When asked about Trump’s move, United Nations Secretary-General Antonio Guterres said on Wednesday he was opposed to it.
“I’m strongly in favor of a decentralized approach to these measures and I’m strongly against any reduction of that decentralization,” he said.
The fight over highly technical emissions rules will play out in the political arena where the issues are more visceral.
Trump and other administration officials framed their decision as a move to protect consumers from regulatory mandates that would drive up the cost of vehicles, and force heartland truck owners to pay more for their vehicles to subsidize the sale of money-losing electric cars to wealthy coastal dwellers.
California officials, Democratic presidential candidates and environmental groups countered that Trump’s action benefits only the oil industry.
Sierra Club Executive Director Michael Brune said the environmental group would file a lawsuit to challenge the move, calling it “nothing more than pure vindictiveness from an administration set on giving Big Oil a polluting pass at the expense of our climate and the well-being of American families.”
Americans will spend more on gassing up less efficient vehicles than they will save if new vehicle prices are kept down, California officials said. Nichols said Trump’s action threatened more asthma and more premature deaths from dirty air.
Automakers are caught in the middle. While worried that California’s electric vehicle mandates will be costly, global automakers have little choice but to develop battery electric cars and trucks because Europe and China are pushing ahead with rules requiring them.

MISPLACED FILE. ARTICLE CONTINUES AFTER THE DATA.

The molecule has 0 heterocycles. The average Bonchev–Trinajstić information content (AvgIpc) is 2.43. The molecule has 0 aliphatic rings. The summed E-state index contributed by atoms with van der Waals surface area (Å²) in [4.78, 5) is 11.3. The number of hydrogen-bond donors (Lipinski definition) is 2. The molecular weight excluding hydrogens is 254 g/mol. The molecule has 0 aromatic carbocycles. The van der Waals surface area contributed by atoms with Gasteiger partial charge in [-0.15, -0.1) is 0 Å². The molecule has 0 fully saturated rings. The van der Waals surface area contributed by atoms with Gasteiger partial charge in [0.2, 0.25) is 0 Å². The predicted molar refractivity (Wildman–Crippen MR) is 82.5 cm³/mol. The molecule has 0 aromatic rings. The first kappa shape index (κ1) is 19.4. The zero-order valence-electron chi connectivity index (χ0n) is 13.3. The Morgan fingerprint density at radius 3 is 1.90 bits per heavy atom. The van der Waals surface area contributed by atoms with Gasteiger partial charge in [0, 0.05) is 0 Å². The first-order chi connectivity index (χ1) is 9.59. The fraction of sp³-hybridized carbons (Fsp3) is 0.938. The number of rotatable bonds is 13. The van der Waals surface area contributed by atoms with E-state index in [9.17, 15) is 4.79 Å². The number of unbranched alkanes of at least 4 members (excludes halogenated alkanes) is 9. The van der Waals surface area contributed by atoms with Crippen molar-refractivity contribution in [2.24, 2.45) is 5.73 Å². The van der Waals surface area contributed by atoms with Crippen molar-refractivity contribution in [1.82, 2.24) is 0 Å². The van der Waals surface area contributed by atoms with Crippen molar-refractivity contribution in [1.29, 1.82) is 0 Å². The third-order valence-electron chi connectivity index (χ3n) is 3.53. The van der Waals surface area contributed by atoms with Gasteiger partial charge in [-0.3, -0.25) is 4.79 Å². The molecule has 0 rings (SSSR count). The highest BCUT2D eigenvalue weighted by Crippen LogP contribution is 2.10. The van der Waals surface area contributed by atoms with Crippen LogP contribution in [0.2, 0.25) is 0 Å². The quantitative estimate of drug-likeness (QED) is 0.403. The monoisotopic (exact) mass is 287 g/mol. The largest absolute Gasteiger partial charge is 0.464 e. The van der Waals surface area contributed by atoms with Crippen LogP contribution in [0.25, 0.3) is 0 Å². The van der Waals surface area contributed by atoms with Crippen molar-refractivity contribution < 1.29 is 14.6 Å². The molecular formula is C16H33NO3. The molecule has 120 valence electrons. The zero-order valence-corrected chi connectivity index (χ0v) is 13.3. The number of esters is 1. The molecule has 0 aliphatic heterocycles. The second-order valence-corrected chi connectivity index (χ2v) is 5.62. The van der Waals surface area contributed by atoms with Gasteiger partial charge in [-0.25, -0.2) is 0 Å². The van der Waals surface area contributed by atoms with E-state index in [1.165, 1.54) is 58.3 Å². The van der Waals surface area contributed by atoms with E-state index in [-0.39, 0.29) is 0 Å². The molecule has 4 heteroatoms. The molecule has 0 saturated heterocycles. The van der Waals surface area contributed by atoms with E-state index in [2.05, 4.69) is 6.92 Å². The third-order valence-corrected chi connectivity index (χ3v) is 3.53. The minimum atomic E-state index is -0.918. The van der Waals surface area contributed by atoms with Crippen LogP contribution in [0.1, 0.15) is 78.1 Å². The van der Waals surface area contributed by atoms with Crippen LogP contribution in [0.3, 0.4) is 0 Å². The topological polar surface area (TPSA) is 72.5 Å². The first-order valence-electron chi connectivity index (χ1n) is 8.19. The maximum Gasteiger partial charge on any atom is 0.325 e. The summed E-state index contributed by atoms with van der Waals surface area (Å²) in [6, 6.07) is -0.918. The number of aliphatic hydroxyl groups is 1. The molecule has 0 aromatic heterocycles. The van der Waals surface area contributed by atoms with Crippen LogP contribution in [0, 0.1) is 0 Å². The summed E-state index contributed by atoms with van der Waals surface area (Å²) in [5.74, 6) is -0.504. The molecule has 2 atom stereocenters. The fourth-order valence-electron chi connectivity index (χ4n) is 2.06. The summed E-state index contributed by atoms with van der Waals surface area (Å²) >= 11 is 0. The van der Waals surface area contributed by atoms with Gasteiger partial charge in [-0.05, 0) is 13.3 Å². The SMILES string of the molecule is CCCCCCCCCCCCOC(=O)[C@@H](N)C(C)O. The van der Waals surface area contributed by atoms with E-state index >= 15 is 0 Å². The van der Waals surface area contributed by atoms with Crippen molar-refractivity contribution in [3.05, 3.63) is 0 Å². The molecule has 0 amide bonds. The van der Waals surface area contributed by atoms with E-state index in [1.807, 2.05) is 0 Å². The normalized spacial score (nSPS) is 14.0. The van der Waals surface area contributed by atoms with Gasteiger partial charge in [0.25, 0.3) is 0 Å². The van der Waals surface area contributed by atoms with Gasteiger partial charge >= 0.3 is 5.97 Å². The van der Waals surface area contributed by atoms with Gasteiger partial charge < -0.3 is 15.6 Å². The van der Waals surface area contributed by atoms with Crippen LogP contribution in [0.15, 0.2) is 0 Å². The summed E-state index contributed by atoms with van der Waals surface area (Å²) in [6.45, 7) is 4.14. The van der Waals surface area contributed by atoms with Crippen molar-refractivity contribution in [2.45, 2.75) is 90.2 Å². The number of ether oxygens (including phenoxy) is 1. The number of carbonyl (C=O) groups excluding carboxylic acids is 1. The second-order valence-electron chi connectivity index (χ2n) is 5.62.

“Every single one of these companies knows where the consumer is going and where the world is going ... the elimination of the internal combustion engine,” Newsom said.
The auto emissions battle is just one front in a widening battle between the Trump administration and California’s Democratic administration. The White House and the leaders of the largest U.S. state by population have also locked horns over high-speed rail funding, building a border wall and immigration regulations.
Trump has also moved to roll back other Obama-era climate change regulations California’s leaders support.
Under Trump, federal regulators have backed freezing emissions requirements for new cars and trucks at 2020 levels through 2026. Administration officials say the final regulation will include a modest boost in annual efficiency requirements but far less than what the Obama administration set in 2012. At the time, California agreed to adopt the Obama rules rather than set its own standards.
The Obama-era rules called for a fleetwide fuel efficiency average of 46.7 miles (75 km) per gallon by 2025, with average annual increases of about 5%, compared with 37 mpg by 2026 under the Trump administration’s preferred option to freeze requirements.
The Trump plan’s preferred option would increase U.S. oil consumption by about 500,000 barrels per day by the 2030s but reduce automakers regulatory costs by more than $300 billion.
California wants 15.4% of vehicle sales by 2025 to be EVs or other zero-emission vehicles and 10 other states have adopted those requirements.
Reporting by David Shepardson in Washington; Additional reporting by Alexandria Sage in San Francisco, Ben Klayman in Detroit and Michelle Nichos at United Nations; Writing by Joe White; Editing by Steve Orlofsky, Matthew Lewis and Lisa Shumaker